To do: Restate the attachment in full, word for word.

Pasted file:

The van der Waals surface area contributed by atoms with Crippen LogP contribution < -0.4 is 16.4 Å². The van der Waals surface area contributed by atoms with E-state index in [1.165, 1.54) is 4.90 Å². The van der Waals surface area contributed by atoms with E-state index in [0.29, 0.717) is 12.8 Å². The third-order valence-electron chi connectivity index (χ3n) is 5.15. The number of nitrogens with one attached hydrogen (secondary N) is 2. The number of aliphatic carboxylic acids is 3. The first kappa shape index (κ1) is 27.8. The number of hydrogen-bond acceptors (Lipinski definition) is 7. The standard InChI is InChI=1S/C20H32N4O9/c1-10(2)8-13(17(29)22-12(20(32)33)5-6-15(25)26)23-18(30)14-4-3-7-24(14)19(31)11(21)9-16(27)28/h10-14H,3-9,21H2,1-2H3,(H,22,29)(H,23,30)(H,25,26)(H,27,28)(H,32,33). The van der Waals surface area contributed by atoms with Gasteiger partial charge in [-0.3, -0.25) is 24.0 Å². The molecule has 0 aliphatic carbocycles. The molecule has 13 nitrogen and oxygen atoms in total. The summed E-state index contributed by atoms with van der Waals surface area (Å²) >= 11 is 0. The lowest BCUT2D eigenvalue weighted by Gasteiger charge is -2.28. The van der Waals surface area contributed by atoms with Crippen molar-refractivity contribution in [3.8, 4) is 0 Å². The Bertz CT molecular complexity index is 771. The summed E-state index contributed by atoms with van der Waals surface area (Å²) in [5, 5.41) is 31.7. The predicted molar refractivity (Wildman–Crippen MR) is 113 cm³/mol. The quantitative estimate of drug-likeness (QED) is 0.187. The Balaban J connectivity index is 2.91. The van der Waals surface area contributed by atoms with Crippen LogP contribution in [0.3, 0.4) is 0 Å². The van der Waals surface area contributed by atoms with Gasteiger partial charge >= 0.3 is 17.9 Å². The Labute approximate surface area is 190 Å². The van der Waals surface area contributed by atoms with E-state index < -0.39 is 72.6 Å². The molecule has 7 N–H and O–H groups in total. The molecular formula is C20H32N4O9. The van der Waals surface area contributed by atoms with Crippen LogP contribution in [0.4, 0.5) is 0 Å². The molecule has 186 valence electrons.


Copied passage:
The van der Waals surface area contributed by atoms with Crippen LogP contribution < -0.4 is 16.4 Å². The van der Waals surface area contributed by atoms with E-state index in [1.165, 1.54) is 4.90 Å². The van der Waals surface area contributed by atoms with E-state index in [0.29, 0.717) is 12.8 Å². The third-order valence-electron chi connectivity index (χ3n) is 5.15. The number of nitrogens with one attached hydrogen (secondary N) is 2. The number of aliphatic carboxylic acids is 3. The first kappa shape index (κ1) is 27.8. The number of hydrogen-bond acceptors (Lipinski definition) is 7. The standard InChI is InChI=1S/C20H32N4O9/c1-10(2)8-13(17(29)22-12(20(32)33)5-6-15(25)26)23-18(30)14-4-3-7-24(14)19(31)11(21)9-16(27)28/h10-14H,3-9,21H2,1-2H3,(H,22,29)(H,23,30)(H,25,26)(H,27,28)(H,32,33). The van der Waals surface area contributed by atoms with Gasteiger partial charge in [-0.3, -0.25) is 24.0 Å². The molecule has 0 aliphatic carbocycles. The molecule has 13 nitrogen and oxygen atoms in total. The summed E-state index contributed by atoms with van der Waals surface area (Å²) >= 11 is 0. The lowest BCUT2D eigenvalue weighted by Gasteiger charge is -2.28. The van der Waals surface area contributed by atoms with Crippen molar-refractivity contribution in [3.8, 4) is 0 Å². The Bertz CT molecular complexity index is 771. The summed E-state index contributed by atoms with van der Waals surface area (Å²) in [5, 5.41) is 31.7. The predicted molar refractivity (Wildman–Crippen MR) is 113 cm³/mol. The quantitative estimate of drug-likeness (QED) is 0.187. The Balaban J connectivity index is 2.91. The van der Waals surface area contributed by atoms with Crippen LogP contribution in [0.3, 0.4) is 0 Å². The van der Waals surface area contributed by atoms with Gasteiger partial charge >= 0.3 is 17.9 Å². The Labute approximate surface area is 190 Å². The van der Waals surface area contributed by atoms with E-state index < -0.39 is 72.6 Å². The molecule has 7 N–H and O–H groups in total. The molecular formula is C20H32N4O9. The van der Waals surface area contributed by atoms with Crippen LogP contribution in [0.4, 0.5) is 0 Å². The molecule has 186 valence electrons.